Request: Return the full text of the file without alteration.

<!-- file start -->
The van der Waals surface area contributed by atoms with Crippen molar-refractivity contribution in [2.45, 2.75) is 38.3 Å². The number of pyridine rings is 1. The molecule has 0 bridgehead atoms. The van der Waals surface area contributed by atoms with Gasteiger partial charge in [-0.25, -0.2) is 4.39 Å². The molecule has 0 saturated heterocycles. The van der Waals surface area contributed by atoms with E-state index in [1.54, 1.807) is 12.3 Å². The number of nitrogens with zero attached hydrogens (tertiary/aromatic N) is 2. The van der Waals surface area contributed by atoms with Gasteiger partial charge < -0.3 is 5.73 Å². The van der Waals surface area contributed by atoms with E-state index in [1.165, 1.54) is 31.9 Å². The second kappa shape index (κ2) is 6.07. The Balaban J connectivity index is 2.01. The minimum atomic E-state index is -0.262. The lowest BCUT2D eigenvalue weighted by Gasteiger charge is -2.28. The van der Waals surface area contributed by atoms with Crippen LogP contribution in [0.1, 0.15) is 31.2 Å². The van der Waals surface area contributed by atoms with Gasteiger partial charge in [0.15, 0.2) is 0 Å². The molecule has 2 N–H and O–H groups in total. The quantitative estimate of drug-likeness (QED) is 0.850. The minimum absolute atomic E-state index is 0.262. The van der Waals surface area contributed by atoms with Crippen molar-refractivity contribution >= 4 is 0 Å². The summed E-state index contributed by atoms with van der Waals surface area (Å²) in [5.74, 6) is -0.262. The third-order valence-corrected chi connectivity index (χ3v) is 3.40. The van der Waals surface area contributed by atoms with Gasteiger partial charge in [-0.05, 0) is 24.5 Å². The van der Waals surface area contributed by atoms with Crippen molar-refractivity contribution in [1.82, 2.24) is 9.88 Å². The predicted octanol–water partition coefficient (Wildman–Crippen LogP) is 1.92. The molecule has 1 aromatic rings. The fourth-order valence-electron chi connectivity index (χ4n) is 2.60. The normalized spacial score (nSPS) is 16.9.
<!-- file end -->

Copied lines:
The van der Waals surface area contributed by atoms with Crippen molar-refractivity contribution in [2.45, 2.75) is 38.3 Å². The number of pyridine rings is 1. The molecule has 0 bridgehead atoms. The van der Waals surface area contributed by atoms with Gasteiger partial charge in [-0.25, -0.2) is 4.39 Å². The molecule has 0 saturated heterocycles. The van der Waals surface area contributed by atoms with E-state index in [1.54, 1.807) is 12.3 Å². The number of nitrogens with zero attached hydrogens (tertiary/aromatic N) is 2. The van der Waals surface area contributed by atoms with Gasteiger partial charge < -0.3 is 5.73 Å². The van der Waals surface area contributed by atoms with E-state index in [1.165, 1.54) is 31.9 Å². The second kappa shape index (κ2) is 6.07. The Balaban J connectivity index is 2.01. The minimum atomic E-state index is -0.262. The lowest BCUT2D eigenvalue weighted by Gasteiger charge is -2.28. The van der Waals surface area contributed by atoms with Crippen LogP contribution in [0.1, 0.15) is 31.2 Å². The van der Waals surface area contributed by atoms with Gasteiger partial charge in [0.15, 0.2) is 0 Å². The molecule has 2 N–H and O–H groups in total. The quantitative estimate of drug-likeness (QED) is 0.850. The minimum absolute atomic E-state index is 0.262. The van der Waals surface area contributed by atoms with Crippen molar-refractivity contribution >= 4 is 0 Å². The summed E-state index contributed by atoms with van der Waals surface area (Å²) in [5.74, 6) is -0.262. The third-order valence-corrected chi connectivity index (χ3v) is 3.40. The van der Waals surface area contributed by atoms with Gasteiger partial charge in [-0.05, 0) is 24.5 Å². The van der Waals surface area contributed by atoms with Crippen molar-refractivity contribution in [1.82, 2.24) is 9.88 Å². The predicted octanol–water partition coefficient (Wildman–Crippen LogP) is 1.92. The molecule has 1 aromatic rings. The fourth-order valence-electron chi connectivity index (χ4n) is 2.60. The normalized spacial score (nSPS) is 16.9.